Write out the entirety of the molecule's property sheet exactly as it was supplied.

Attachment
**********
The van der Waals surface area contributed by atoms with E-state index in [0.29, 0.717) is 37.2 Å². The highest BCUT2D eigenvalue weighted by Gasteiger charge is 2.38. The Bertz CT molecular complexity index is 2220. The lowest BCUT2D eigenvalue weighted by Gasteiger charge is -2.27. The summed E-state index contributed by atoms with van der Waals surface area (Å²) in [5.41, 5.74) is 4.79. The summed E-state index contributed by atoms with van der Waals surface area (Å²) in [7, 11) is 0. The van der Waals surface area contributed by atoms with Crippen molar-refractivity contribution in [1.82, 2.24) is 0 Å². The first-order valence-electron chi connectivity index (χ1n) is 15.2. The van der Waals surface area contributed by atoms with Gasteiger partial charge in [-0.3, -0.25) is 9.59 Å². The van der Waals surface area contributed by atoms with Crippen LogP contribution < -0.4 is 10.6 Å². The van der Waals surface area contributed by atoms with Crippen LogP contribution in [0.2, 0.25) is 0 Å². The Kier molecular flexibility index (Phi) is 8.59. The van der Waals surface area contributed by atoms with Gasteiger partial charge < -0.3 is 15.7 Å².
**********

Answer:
The van der Waals surface area contributed by atoms with E-state index in [0.29, 0.717) is 37.2 Å². The highest BCUT2D eigenvalue weighted by Gasteiger charge is 2.38. The Bertz CT molecular complexity index is 2220. The lowest BCUT2D eigenvalue weighted by Gasteiger charge is -2.27. The summed E-state index contributed by atoms with van der Waals surface area (Å²) in [5.41, 5.74) is 4.79. The summed E-state index contributed by atoms with van der Waals surface area (Å²) in [7, 11) is 0. The van der Waals surface area contributed by atoms with Crippen molar-refractivity contribution in [1.82, 2.24) is 0 Å². The first-order valence-electron chi connectivity index (χ1n) is 15.2. The van der Waals surface area contributed by atoms with Gasteiger partial charge in [-0.3, -0.25) is 9.59 Å². The van der Waals surface area contributed by atoms with Crippen LogP contribution < -0.4 is 10.6 Å². The van der Waals surface area contributed by atoms with Crippen LogP contribution in [0.2, 0.25) is 0 Å². The Kier molecular flexibility index (Phi) is 8.59. The van der Waals surface area contributed by atoms with Gasteiger partial charge < -0.3 is 15.7 Å².